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Banned Vietnamese Buddhist Group's Pagoda Blockaded
Radio Free Asia, May 7, 2013
Ho Chi Minh City, Vietnam -- Security forces in southern Vietnam surrounded the pagoda of a banned Buddhist group over the weekend and barred monks from leaving the monastery, in the latest crackdown on the group in the one-party communist state.
<< A file photo of Thich Quang Do at the Thanh Minh Zen Monastery in Ho Chi Minh City.
The blockade of the Giac Hoa Pagoda belonging to the banned Unified Buddhist Church of Vietnam (UBCV) in Ho Chi Minh City came as activists gathered in parks in cities across the country to stage “picnic” demonstrations calling for protection of human rights.
Some 50 security personnel including police and plainclothes agents surrounded the pagoda on Sunday, the Paris-based UBCV-affiliated International Buddhist Information Bureau rights group said in a statement Tuesday.
That morning, the head of the pagoda Thich Vien Hy and UBCV deputy leader Thich Vien Dinh were pushed back inside by a “gang” of plainclothes agents who surrounded their car when they tried to leave the monastery, IBIB said.
The two were going to another monastery to visit UBCV patriarch Thich Quang Do, who has called on followers to support public protests in Vietnam’s cities in recent years.
Security agents refused to provide a police warrant or explanation for why the monks were not allowed to leave, except to say they had “orders from above.”
Other monks were also barred from leaving the monastery to conduct prayers or funeral services for local Buddhists.
The IBIB did not say whether the siege of the pagoda has ended.
According to the IBIB, police have regularly “systematically blockaded” various UBCV pagodas around on weekends since July last year, when Thich Quang Do called on followers to support a series of weekend anti-China rallies led by activists across the country.
Public protests are rarely allowed in Vietnam, and the recurring rallies calling for Hanoi to take a stronger stance against Beijing over territorial disputes in the South China Sea were at first allowed to go ahead but eventually faced stricter controls.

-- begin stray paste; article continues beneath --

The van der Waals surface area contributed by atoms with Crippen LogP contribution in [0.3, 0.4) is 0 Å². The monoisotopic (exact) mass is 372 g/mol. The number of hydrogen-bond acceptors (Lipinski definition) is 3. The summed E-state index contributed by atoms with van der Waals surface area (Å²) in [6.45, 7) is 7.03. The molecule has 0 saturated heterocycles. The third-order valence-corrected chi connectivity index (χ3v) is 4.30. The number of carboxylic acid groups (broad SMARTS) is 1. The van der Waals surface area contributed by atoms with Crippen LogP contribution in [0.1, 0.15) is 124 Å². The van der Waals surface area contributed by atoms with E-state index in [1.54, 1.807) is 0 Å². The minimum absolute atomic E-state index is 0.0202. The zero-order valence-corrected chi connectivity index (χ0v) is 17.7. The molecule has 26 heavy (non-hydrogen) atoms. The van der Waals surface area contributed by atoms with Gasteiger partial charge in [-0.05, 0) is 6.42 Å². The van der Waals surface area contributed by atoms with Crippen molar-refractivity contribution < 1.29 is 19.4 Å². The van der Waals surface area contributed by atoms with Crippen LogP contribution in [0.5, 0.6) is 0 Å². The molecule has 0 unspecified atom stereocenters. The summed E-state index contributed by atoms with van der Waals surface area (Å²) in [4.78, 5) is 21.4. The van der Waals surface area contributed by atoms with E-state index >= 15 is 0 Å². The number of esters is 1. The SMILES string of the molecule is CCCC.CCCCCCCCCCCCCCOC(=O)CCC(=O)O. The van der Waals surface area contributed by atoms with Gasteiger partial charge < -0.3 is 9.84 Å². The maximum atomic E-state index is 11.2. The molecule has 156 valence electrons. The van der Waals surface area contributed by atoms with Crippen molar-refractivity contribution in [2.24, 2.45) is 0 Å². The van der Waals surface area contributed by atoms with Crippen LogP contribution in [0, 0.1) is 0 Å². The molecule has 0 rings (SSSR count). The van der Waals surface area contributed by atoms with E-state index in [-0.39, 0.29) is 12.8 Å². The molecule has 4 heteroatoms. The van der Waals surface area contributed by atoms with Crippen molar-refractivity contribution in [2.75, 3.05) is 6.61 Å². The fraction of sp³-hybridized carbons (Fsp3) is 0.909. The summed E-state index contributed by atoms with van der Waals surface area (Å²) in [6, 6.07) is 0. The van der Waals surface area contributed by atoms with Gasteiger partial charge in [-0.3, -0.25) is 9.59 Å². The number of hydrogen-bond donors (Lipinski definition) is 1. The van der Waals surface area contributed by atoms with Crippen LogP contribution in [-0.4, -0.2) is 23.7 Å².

Unsanctioned religious groups face strict controls in Vietnam, religious activity is monitored and groups must be supervised by government-controlled management boards.
‘Picnic for human rights’
This past weekend, in an ingenious move, activists organized protest “picnics” in Ho Chi Minh City, Hanoi, and Nha Trang in the hope that the gatherings will not be shut down like the anti-China rallies.
But police dispersed the gatherings.
In Ho Chi Minh City, three activists were briefly arrested after they handed out copies of the Universal Declaration of Human Rights.
Blogger Nguyen Hoang Vi, who had helped organize the Ho Chi Minh City gathering in the April 30th park, said she was held until late Monday and suffered beatings by police.
“When I went to the picnic spot, police arrested me and sent me to Phu Thanh police station,” she told RFA’s Vietnamese Service.
When she went back to the police station with her mother after her release to get her belongings, police beat her and puller her mother’s hair violently, she said.
“When my mom told them off, they started to beat me. They grabbed my mom’s head and dragged her out,” she said.
Fellow blogger Vu Quoc Anh was beaten after he confronted people in the park who were using hoses to douse picnickers with water to disperse the gathering and was taken to the police station until Sunday night.
“When I did not cooperate with them, they slapped me, on my head and neck,” he told RFA.
Activist Hanh Nhan was also briefly detained.
An announcement about the May 5 picnic protests circulated online on April 30, the anniversary of the end of the Vietnam War, calling for people to gather in the parks to discuss human rights with the aim of “contributing to a beautiful society.”
“What needs to be done to improve the human rights situation in Vietnam so that Vietnam will become a strong country with a prosperous people and a just, democratic, and civilized society?” it said.
Reported by RFA’s Vietnamese Service. Written in English by Rachel Vandenbrink.